This week I'm cleaning out my room and old notebooks. Everyday I'm posting some random things I've written. Today, from a book that must date to my junior high days (when I wanted to be called Penn-with-two-n's among my friends, I found some academic plans from freshman year of college). Very easy Every month submit something list of several BYU student publications The 2nd of every month Moderately hard Stay on campus 8-4 - study pants off -exercise (gym lockers) -read -study groups -listen to good music -walks with friends -International Cinema -Write letters A couple of pages of lists of my favorite Russian composers, a key to Morse Code the Greek alphabet. Probably missing the "Very Hard" title page . 3 alphabets besides my own 4 constellations in: Winter Spring Summer Fall 3 hymns may accompany Identify 74 birds Memorize 3 Shakespearean poems finally, in a different pen: Now is the time to be decent and kind Who are you? Must prepare to meet God today Qu

The Highlights

Best moments of my graduate experience at BYU: + Holding up "Your Great" signs when Lynn Truss visited. + RSA Conference @ Penn State +Crashing Walter Benn Michael's dinner and getting him to admit that Dierdre McCloskey thinks his economist are faulty +Reading Wilkinson's personal (and extensive) files. +Researching identification in Divine Comedy audience members and RMMLA conference + Publishing my volume of poetry +Working on the Scrivener +Writing my novel +CCCCs with my mom in San Francisco

10 Million Dollars

As part of the process that starts with my graduation and speeds up with my mom's disapproval, I've started cleaning out my bedroom. This includes starting to throw out half-used spiral notebooks. Flipping through these notebooks, I discovered useless musings, half-formed ideas and pointless lists: in short, hard-copy blog posts. So in honor of graduation, I'll be sharing something I found in the piles every day this week. This week, a gem titled "10 Million Dollars," probably circa 2004. And now, without further etc. 1. University hopping--never endingly at Oxford and Harvard & just collect degrees in things. 2. Make an orphanage in Russia after my own design, be benevolent dictator. 3. Arm a small revolution in a Central American country. Get Soviet Realist portraits made of myself. 4. Buy up the art from crowded, unair-conditioned European museums. Give it to BYU's Museum of Art. Get invited to galas. 5.Big old Chekov-esque orchard and let the fruit get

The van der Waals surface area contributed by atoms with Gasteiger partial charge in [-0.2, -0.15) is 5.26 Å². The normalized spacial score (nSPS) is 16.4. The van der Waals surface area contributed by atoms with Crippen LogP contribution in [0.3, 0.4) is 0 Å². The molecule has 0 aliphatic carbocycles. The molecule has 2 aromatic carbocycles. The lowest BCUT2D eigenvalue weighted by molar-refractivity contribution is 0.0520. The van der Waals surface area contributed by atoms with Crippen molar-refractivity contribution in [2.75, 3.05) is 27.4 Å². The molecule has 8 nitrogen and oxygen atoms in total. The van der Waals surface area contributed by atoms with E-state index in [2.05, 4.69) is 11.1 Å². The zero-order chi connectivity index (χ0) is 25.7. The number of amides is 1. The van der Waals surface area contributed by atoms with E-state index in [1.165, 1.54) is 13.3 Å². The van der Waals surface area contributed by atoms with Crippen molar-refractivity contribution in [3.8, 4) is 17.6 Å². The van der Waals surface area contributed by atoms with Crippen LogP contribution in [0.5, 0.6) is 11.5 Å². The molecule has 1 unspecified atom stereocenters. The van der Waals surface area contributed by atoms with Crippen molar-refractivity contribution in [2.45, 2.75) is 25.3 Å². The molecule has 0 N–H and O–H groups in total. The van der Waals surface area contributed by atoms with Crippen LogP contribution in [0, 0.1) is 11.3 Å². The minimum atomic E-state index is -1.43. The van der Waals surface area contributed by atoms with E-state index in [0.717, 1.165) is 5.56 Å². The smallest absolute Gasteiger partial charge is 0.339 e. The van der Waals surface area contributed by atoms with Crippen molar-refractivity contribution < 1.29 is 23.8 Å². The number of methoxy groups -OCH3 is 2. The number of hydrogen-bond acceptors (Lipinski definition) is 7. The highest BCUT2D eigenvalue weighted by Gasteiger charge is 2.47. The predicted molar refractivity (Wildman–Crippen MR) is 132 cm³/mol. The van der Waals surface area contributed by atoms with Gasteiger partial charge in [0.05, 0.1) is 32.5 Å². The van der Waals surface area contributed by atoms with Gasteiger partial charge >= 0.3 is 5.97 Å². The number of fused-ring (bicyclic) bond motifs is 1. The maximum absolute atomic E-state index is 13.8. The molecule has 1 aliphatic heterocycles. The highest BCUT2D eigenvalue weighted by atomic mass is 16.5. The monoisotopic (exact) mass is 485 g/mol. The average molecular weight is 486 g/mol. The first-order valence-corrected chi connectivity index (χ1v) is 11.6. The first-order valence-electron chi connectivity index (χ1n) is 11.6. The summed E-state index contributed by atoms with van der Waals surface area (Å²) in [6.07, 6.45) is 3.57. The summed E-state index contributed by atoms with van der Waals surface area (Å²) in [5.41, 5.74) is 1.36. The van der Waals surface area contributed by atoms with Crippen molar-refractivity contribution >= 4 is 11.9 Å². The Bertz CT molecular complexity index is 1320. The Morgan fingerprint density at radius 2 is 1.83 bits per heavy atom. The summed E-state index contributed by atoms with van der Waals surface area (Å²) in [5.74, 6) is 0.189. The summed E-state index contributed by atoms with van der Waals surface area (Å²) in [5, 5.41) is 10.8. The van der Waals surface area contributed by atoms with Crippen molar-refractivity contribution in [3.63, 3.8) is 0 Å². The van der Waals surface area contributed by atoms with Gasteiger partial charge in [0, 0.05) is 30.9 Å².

It's almost 4:00 am. This is my fourth or fifth time up. I tried watching TV, a little warm milk, reading "The Metaphors We Live By," the works. It may be the Coke I drank tonight, but I think it's clear: I've got springsomnia. This happens every spring, especially when I'm not taking classes, not working. I lay awake at the end of the school year, thinking about what I'm going to do this summer. This sounds like a very prudent thing to do, but not at 4:00 am, not four hours before I'm due to give a final, and not when the summer plans tend towards the absurd. That's the funny thing about springsomnia--nothing seems to make sense in the morning. In the evening, though, you're thinking, "This is the year I'm going to grow corn in the garden...and take up bocce...and learn Italian...and write a tour guide to BYU bathrooms...and hike Timp...twice..." And by a decent hour, you're wondering how you expect to do any of this, especia

Cue "Good Riddence" and Vitamin C

Ah, the end of my BYUness. I haven't really thought much about it, probably because I'm prone to nostalgia, even in the moment of nostaling: I cried my last week of high school. I hate the idea of moving on, leaving things, forgetting things. I'll turn in my last paper of BYU. I'll clean out my graduate instructor cubicle. I'll have to prepare to live far away from all my friends and family, in a place where I don't know the age and ownership of almost every building. Sigh...

The Dregs